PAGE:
Amazon ReviewCalled “one of the nation's most effective communicators on climate change” by The New York Times, Katharine Hayhoe knows how to navigate all sides of the conversation on our changing planet. A Canadian climate scientist living in Texas, she negotiates distrust of data, indifference to imminent threats, and resistance to proposed solutions with ease. Over the past fifteen years Hayhoe has found that the most important thing we can do to address climate change is talk about it—and she wants to teach you how.  In Saving Us, Hayhoe argues that when it comes to changing hearts and minds, facts are only one part of the equation. We need to find shared values in order to connect our unique identities to collective action. This is not another doomsday narrative about a planet on fire. It is a multilayered look at science, faith, and human psychology, from an icon in her field—recently named chief scientist at The Nature Conservancy.  Drawing on interdisciplinary research and personal stories, Hayhoe shows that small conversations can have astonishing results. Saving Us leaves us with the tools to open a dialogue with your loved ones about how we all can play a role in pushing forward for change. 

What A Waste: Trash, Recycling and Protecting our Planet by Jess French

Reviewed by CRICCC member Kevin Conley:  

What A Waste is a fun-to-read, attractive educational book for children that covers many areas important for the environment, including air pollution, deforestation, renewable energy, plastic, food and fashion waste. For each topic, the author describes the challenge we face and what we can do care for the earth. The graphics are astounding and the tone is positive and action-oriented. Though targeted to elementary and middle-school readers, the book provides information for all of us. The author finishes the book with a list of organizations and charities that can provide more information. I borrowed this book as a resource for Vacation Bible School and readily purchased a copy for our church library. 

Trash Revolution: Breaking the Waste Cycle by Erica Fyvie and Bill Slavin

Reviewed by CRICCC member Kevin Conley: 

Trash Revolution is an informative and surprisingly comprehensive book, given that it is geared for ages 8-12 and is only 62 pages. In the Introduction it explains that each chapter will cover something that the reader may carry in a backpack to school. I believe that it does a good job presenting the topics in a relatable way and the illustrations help to keep the material interesting. It covers a broad range of topics, including: the water cycle, food waste, plastics and clothing manufacturing, overconsumption, e-waste, etc. The book includes a glossary, index and sources for more information.

Doughnut Economics: 7 Ways to Think Like a 21st Century Economist  by Kate Raworth

Amazon Review:  Economics is the mother tongue of public policy. It dominates our decision-making for the future, guides multi-billion-dollar investments, and shapes our responses to climate change, inequality, and other environmental and social challenges that define our times. Pity then, or more like disaster, that its fundamental ideas are centuries out of date yet are still taught in college courses worldwide and still used to address critical issues in government and business alike.  That’s why it is time, says renegade economist Kate Raworth, to revise our economic thinking for the 21st century. In Doughnut Economics, she sets out seven key ways to fundamentally reframe our understanding of what economics is and does. Along the way, she points out how we can break our addiction to growth; redesign money, finance, and business to be in service to people; and create economies that are regenerative and distributive by design.  Named after the now-iconic “doughnut” image that Raworth first drew to depict a sweet spot of human prosperity (an image that appealed to the Occupy Movement, the United Nations, eco-activists, and business leaders alike), Doughnut Economics offers a radically new compass for guiding global development, government policy, and corporate strategy, and sets new standards for what economic success looks like.  Raworth handpicks the best emergent ideas―from ecological, behavioral, feminist, and institutional economics to complexity thinking and Earth-systems science―to address this question: How can we turn economies that need to grow, whether or not they make us thrive, into economies that make us thrive, whether or not they grow?  Simple, playful, and eloquent, Doughnut Economics offers game-changing analysis and inspiration for a new generation of economic thinkers.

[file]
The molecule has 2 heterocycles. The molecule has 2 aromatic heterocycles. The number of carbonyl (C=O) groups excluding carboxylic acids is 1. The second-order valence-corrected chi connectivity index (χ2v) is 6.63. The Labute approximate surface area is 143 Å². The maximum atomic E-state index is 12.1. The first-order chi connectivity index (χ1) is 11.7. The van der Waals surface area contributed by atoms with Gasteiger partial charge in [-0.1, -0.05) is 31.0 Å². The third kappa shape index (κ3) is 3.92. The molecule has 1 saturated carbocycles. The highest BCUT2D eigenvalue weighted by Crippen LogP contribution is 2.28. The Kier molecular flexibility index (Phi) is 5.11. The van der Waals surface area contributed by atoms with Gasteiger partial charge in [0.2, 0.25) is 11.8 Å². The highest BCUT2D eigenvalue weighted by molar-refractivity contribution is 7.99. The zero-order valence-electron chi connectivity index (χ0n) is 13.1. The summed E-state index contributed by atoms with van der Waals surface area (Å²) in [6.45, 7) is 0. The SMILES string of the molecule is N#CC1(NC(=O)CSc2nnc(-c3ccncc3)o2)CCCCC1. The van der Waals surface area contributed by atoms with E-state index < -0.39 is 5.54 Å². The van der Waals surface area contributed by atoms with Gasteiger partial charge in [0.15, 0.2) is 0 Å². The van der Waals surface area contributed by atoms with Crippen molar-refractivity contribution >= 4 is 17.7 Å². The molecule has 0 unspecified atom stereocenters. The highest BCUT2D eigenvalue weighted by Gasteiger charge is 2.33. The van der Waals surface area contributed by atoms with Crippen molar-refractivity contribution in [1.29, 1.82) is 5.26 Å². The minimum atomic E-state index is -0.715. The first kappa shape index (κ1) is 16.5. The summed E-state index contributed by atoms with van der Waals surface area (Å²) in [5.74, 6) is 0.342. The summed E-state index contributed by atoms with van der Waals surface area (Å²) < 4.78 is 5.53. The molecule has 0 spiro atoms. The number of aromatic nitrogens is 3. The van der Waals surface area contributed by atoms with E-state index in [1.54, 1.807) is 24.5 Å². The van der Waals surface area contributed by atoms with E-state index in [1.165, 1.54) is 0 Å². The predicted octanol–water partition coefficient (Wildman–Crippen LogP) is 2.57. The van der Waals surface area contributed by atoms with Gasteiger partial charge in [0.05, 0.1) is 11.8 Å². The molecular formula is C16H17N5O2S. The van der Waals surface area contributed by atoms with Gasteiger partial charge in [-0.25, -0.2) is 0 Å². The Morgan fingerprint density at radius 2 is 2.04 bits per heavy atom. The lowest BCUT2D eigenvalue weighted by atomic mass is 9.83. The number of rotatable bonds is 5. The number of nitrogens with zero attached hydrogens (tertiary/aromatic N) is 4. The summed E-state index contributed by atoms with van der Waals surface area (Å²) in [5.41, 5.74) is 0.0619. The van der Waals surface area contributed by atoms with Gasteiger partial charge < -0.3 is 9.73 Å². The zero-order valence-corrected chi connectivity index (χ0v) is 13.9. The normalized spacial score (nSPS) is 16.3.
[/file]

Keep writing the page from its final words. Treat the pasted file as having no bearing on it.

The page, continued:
Dirt: The Erosion of Civilizations by David R. Montgomery 

Amazon Review:  Dirt, soil, call it what you want―it's everywhere we go. It is the root of our existence, supporting our feet, our farms, our cities. This fascinating yet disquieting book finds, however, that we are running out of dirt, and it's no laughing matter. An engaging natural and cultural history of soil that sweeps from ancient civilizations to modern times, Dirt: The Erosion of Civilizations explores the compelling idea that we are―and have long been―using up Earth's soil. Once bare of protective vegetation and exposed to wind and rain, cultivated soils erode bit by bit, slowly enough to be ignored in a single lifetime but fast enough over centuries to limit the lifespan of civilizations. A rich mix of history, archaeology and geology, Dirt traces the role of soil use and abuse in the history of Mesopotamia, Ancient Greece, the Roman Empire, China, European colonialism, Central America, and the American push westward. We see how soil has shaped us and we have shaped soil―as society after society has risen, prospered, and plowed through a natural endowment of fertile dirt. David R. Montgomery sees in the recent rise of organic and no-till farming the hope for a new agricultural revolution that might help us avoid the fate of previous civilizations.

Forest Talk: How Trees Communicate by Melissa Koch

Reviewed by CRICCC member Kevin Conley: